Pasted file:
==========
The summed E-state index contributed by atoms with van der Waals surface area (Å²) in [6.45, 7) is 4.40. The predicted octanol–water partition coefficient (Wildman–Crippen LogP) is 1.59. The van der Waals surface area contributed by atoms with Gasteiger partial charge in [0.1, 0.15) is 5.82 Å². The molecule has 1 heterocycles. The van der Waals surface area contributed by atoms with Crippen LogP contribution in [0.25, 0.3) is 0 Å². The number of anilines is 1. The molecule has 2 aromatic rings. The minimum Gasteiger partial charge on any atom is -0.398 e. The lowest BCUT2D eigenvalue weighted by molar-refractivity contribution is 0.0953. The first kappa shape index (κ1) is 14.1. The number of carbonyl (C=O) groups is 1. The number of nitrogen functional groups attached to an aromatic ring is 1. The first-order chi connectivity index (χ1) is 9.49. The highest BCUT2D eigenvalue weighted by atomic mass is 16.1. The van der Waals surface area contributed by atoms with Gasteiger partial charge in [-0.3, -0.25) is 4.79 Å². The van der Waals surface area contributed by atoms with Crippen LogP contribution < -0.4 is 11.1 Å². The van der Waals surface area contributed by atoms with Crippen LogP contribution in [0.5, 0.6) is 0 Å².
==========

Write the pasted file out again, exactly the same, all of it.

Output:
The summed E-state index contributed by atoms with van der Waals surface area (Å²) in [6.45, 7) is 4.40. The predicted octanol–water partition coefficient (Wildman–Crippen LogP) is 1.59. The van der Waals surface area contributed by atoms with Gasteiger partial charge in [0.1, 0.15) is 5.82 Å². The molecule has 1 heterocycles. The van der Waals surface area contributed by atoms with Crippen LogP contribution in [0.25, 0.3) is 0 Å². The number of anilines is 1. The molecule has 2 aromatic rings. The minimum Gasteiger partial charge on any atom is -0.398 e. The lowest BCUT2D eigenvalue weighted by molar-refractivity contribution is 0.0953. The first kappa shape index (κ1) is 14.1. The number of carbonyl (C=O) groups is 1. The number of nitrogen functional groups attached to an aromatic ring is 1. The first-order chi connectivity index (χ1) is 9.49. The highest BCUT2D eigenvalue weighted by atomic mass is 16.1. The van der Waals surface area contributed by atoms with Gasteiger partial charge in [-0.3, -0.25) is 4.79 Å². The van der Waals surface area contributed by atoms with Crippen LogP contribution < -0.4 is 11.1 Å². The van der Waals surface area contributed by atoms with Crippen LogP contribution in [0.5, 0.6) is 0 Å².